Listen to Alexander Nate sing about reticence — how he’s “used to showing no emotion, used to going through the motions, trying to hide my pain” — and the riddle of his music forms like a Gordian knot tied in silk: Is he using the smoothness of his voice to divulge his feelings or conceal them? Or could it be both?
Nate grew up in Lorton, Va., listening to the likes of Sam Cooke, Al Green, Usher and other top-level R&B smoothies who made their names spinning the heaviest human emotions into melodic chiffon. Under their influence, Nate got serious about his songwriting roughly five years ago, and he spends most of his time in Los Angeles, putting him closer to the center of the great American pop machine.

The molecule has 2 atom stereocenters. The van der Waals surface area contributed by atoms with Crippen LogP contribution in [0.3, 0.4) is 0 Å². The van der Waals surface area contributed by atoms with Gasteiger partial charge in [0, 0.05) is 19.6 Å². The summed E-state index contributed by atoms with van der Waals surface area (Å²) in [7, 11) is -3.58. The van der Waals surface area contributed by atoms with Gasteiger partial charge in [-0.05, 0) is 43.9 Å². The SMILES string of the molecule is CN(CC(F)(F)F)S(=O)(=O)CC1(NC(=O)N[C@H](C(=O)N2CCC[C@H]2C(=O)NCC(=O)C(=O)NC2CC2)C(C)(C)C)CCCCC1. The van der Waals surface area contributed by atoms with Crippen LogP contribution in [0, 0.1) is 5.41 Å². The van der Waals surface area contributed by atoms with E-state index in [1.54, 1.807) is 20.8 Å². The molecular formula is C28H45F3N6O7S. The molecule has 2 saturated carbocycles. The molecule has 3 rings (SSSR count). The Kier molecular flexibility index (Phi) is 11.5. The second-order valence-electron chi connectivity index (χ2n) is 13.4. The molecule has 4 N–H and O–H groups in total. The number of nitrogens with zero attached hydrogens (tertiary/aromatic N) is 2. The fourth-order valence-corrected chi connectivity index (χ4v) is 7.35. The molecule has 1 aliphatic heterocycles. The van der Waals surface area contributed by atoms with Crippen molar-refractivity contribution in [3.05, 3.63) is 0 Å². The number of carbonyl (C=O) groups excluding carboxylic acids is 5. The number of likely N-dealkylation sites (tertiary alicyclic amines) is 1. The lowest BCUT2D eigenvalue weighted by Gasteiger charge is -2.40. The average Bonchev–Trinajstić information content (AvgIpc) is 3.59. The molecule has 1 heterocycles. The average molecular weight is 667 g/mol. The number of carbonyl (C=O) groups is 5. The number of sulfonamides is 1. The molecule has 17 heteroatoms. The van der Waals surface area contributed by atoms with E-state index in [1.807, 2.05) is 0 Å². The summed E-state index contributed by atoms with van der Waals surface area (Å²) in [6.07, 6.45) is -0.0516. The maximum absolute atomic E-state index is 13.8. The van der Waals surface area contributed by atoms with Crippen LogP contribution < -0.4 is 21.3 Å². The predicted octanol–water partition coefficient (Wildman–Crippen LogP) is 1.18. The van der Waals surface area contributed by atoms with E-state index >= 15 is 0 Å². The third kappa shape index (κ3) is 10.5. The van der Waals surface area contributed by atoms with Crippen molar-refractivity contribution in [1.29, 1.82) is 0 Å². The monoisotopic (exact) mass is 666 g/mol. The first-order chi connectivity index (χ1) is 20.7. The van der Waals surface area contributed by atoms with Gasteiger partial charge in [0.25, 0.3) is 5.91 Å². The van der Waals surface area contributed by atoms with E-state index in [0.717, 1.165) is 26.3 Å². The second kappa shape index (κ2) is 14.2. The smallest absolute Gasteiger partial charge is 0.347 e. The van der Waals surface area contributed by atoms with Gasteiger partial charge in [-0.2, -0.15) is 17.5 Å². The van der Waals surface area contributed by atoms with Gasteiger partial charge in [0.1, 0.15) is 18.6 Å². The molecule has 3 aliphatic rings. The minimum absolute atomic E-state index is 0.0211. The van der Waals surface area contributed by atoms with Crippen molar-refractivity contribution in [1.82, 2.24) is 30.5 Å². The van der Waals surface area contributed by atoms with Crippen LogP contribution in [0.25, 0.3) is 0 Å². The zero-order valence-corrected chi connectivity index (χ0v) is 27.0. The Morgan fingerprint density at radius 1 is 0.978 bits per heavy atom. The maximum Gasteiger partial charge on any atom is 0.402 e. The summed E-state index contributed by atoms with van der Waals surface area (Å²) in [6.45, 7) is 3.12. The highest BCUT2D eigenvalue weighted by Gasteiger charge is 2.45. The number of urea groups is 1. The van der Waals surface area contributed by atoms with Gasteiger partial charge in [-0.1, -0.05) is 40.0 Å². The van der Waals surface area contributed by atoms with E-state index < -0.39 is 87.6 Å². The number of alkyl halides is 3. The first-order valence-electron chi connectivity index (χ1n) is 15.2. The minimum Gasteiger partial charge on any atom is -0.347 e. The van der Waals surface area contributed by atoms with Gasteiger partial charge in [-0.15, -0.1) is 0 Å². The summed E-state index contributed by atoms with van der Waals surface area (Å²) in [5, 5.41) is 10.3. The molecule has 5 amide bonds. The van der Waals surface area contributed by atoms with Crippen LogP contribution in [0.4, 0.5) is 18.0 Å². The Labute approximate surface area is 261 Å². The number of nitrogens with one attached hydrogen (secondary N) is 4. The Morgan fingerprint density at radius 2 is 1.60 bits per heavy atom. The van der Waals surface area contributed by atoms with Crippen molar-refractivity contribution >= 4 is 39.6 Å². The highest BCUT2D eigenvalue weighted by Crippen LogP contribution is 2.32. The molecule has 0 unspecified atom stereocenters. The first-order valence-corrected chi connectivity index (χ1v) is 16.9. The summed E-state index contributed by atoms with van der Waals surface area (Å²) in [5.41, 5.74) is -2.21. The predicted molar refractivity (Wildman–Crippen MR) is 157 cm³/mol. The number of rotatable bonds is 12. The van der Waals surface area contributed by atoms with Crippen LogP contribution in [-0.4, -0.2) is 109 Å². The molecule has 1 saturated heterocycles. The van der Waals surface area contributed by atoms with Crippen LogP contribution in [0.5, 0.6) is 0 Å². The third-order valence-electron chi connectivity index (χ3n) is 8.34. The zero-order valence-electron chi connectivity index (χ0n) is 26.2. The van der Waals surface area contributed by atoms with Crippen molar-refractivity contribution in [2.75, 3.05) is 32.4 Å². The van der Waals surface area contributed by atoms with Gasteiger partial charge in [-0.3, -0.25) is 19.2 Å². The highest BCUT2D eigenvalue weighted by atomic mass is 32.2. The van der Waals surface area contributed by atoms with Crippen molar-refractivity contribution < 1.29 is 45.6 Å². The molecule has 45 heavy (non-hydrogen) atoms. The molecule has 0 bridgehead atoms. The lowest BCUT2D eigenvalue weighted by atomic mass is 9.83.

He always sounds centered in his voice, a plush baritone that anchors his sound. “This is where my voice belongs and I feel comfortable here,” Nate says. “This is where I like to stay and tell these stories — and I hope that other people can sing along, too.”
That sense of accessibility and groundedness goes hand-in-glove with Nate’s interest in penning songs that address “the core of what we all go through with love and loss — the loss of a parent, friendships, relationships,” he says. “I want people to be able to say ‘Me, too.’ ”
(Source: Washington Post)